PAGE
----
It’s not the destination, it’s the journey. Now maybe it’s metaphorical or metaphysical (or another fancy word beginning with meta), but surely lying on the beach is better than being sat in a tiny airline seat for hours on end.
But perhaps at the Perfume Pagoda (Chua Huong in Vietnamese), near Hanoi, the saying is true. Every visitor arrives by boat – a narrow copper-coloured boat rowed at a very gentle pace. There are no screaming teenagers desperately clinging to a turbo-charged banana here – just perfect peace and quiet as a flotilla of boats lazily slip between porous limestone mountains that, like a mini Ha Long Bay, rise tall and slim from the unflappable waters.
The name Perfume Pagoda is actually a bit misleading. It’s shorthand for all the local mountains, the temples and shrines scattered among them, and the ultimate goal for pilgrims and tourists alike: a sacred mountaintop cave.
Trinh Temple is the first stop of every voyage, where pilgrims announce themselves and their intentions. Trinh means ‘to register’. The temple honours two individuals: The King of the Forest and General Hung Lang. The latter drove Chinese invaders from the country circa 1600BC. On retirement, the victorious general chose the village of Yen Vi, where the temple now sits, as his home.
Back on the flat-bottomed boat for the hour long journey into the heart of the mountains, it’s time for all to relax. All that is except the mostly female rowers, whose backbreaking job it is is to propel us along. The river is a refreshing antidote to Vietnam’s crazy roads. The choking dust, noxious pollution and obnoxious noise are jettisoned for contemplative silence, purified air and shallow waters.
Eventually, perhaps too soon for some, the wharf is reached and disembarking passengers are thrust back into real life. A throng of stalls touting altar offerings, souvenirs and sustenance compete rowdily for business.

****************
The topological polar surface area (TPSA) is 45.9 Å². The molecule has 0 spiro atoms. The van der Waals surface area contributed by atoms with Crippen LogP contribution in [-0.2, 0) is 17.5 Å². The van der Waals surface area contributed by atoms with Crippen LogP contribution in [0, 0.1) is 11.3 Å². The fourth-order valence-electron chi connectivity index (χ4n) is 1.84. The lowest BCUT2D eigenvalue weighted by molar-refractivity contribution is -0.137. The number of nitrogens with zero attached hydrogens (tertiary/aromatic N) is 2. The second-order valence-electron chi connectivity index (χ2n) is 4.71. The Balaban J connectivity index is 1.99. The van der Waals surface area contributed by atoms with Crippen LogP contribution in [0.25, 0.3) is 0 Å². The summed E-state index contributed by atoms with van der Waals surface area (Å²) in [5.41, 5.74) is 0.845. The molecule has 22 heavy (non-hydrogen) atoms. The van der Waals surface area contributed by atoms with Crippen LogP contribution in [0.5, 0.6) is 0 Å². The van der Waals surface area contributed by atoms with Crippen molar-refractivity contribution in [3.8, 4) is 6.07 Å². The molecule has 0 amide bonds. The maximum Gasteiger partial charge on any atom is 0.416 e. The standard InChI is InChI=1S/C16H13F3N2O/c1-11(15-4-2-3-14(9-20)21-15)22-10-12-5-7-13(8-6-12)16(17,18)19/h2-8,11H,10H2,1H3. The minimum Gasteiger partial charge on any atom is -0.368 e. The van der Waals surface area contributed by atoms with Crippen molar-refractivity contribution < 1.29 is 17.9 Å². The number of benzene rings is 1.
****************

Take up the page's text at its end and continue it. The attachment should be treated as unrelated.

Perfume Pagoda is as romantic as anywhere, yet as touristy as anywhere else. With every step someone new peddles another golden gift, food and drink, or this year’s essential accessory: a red cowboy hat with Chua Huong scrawled across the front. The only strange thing is that almost no one’s a tourist. Perfume Pagoda is for the Vietnamese.
One stall owner grabs a microphone and declares “You haven’t experienced the Perfume Pagoda unless you’ve tried my food.” Nearby, a half-carved deer carcass dangles from a rusty hook. Alongside is a school of fish-shaped bread. More stalls line a flight of concrete steps up the foothills of the mountain before us as we being the accent.
Following everyone else up the steps, Thien Tru Pagoda (Heavenly Kitchen) curls into view. The natural rock formations were thought to resemble chefs at work. Destroyed by French colonists and rebuilt 20 years ago, Thien Tru Pagoda – which also goes by the name Chua Ngoai (Outer Pagoda) – has been home to Buddhist monks since the 15th Century. More and more pilgrims visited Thien Tru as word spread of its beautiful location. And with their donations, the pagoda flourished.